Online opportunities available at CAPS not offered at BV

Annie Matheis, News Editor

The new CAPS center is equipped with exclusive social networking capabilities not available at district high schools. The social media options for CAPS students include Facebook and YouTube access.
The CAPS Center is unblocked from these websites to create a realistic business environment.
“We are mocking, or mirroring, an industry or business environment,” executive CAPS director Donna Deeds said. “What we do is we transform you as a high school kid into the world of work. We treat CAPS students like employees.”
Deeds said she believes it is necessary for the CAPS students to have access to sites like Facebook and YouTube so they can perform at the business level.
“That is why it is so different from high school,” Deeds said. “Because of the types of products and the people they are working for, they have to have those types of tools.”
Junior Beth Houghton, a Civil Engineering and Architecture CAPS student, said she had to use YouTube in her class to look up how to use a software system.
If it is found that a student in the CAPS program is using YouTube or Facebook for personal use, they are immediately dismissed from the program.
“They told us at the beginning of the school year it was a privilege to be able to use this stuff,” Houghton said. “If we misuse it, they will take it away.”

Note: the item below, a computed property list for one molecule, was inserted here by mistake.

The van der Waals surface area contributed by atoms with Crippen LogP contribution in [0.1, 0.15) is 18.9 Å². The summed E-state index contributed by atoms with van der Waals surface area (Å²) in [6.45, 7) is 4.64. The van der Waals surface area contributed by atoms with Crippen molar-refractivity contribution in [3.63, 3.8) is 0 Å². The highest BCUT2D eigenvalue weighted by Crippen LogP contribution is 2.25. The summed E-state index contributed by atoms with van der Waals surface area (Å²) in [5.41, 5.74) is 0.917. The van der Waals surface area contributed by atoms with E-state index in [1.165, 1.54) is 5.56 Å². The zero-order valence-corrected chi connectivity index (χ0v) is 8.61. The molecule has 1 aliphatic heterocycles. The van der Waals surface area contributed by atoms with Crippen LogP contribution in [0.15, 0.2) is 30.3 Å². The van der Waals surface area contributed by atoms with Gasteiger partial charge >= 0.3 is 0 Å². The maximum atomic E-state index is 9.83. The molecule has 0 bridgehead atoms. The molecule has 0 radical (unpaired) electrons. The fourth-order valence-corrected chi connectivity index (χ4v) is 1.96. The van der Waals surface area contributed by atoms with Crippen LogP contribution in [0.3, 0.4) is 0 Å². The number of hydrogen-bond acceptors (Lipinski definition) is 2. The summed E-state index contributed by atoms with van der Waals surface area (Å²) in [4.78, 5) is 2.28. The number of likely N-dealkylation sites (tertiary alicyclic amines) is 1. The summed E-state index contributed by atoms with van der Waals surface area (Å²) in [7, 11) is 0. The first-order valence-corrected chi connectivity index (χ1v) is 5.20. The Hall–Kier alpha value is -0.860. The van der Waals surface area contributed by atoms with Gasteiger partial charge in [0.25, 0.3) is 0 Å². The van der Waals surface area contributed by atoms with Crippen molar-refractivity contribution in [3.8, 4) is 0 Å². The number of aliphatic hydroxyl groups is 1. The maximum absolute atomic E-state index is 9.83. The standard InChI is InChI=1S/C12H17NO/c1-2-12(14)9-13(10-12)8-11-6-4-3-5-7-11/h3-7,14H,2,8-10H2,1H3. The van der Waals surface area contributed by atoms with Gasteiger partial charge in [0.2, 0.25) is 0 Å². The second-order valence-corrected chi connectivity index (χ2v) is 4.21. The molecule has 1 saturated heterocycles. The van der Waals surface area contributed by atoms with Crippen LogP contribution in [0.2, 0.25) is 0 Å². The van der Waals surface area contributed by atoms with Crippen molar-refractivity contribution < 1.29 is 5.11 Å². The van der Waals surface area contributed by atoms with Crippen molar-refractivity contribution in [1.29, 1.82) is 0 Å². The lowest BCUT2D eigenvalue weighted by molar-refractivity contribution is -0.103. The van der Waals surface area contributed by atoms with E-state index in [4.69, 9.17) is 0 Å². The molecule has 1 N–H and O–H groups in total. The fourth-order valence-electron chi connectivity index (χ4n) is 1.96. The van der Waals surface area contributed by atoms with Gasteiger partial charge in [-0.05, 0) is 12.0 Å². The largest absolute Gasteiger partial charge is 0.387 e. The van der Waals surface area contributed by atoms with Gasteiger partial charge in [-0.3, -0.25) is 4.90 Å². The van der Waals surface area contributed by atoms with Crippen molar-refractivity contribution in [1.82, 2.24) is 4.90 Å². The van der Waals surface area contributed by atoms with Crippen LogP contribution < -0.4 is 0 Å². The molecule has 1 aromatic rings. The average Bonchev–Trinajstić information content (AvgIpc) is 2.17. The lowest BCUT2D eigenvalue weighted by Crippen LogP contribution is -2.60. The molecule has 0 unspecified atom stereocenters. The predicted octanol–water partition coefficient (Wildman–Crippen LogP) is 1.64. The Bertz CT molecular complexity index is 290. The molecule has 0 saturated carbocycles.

Broadcasting teacher Denny Brand said he believes that at the very minimum, websites like Facebook and YouTube should be unblocked for teachers and librarians that want to use them as a resource.
“I think, in the issue of fairness, the faculty at all the high schools should be able to use it as well as the students,” Brand said. “As a broadcasting teacher and a guardian of the First Amendment, I don’t agree with anything being censored by anyone.”
Brand said that he thinks his Tiger TV students could utilize YouTube to become more equipped for the broadcast world. He said professional journalists now use YouTube to reach a greater audience.
“What we do in [Tiger TV] is make videos,” Brand said. “It would be nice to be able to get on the Internet and look at the videos that are being made, not only by other students in other schools, but by professionals. In the interest of news, newsmakers are putting stuff on YouTube now where they didn’t before.”
Deputy Superintendent of Education Services Sue Dole said it is possible for teachers to request for certain videos and websites to be unblocked. Teachers must fill out a heat sheet, which is sent to Information Technology Services and routed to the appropriate people in educational services.
Dole said they usually try to keep this process in under 24 hours, but that is not always possible depending on the technical work involved. “We are required by law to provide that kind of filtering,”
Dole said. Journalism adviser Jill Chittum said social media sites
could be used in newspaper and yearbook. “Here in the high schools, especially in classes like yearbook and newspaper, where social media is a big part of where the industry is heading, our students need to have access to those types of websites and be taught how to use them responsibly,” Chittum said.
She said the newspaper even has a Facebook profile to contact sources and know their readership. She said it is important for her students to learn how to do this at a young age because media outlets all over the world are using Facebook in this manner.
“It is like any sort of tool,” Chittum said. “It is out there, you learn how to use it, what works and what doesn’t.”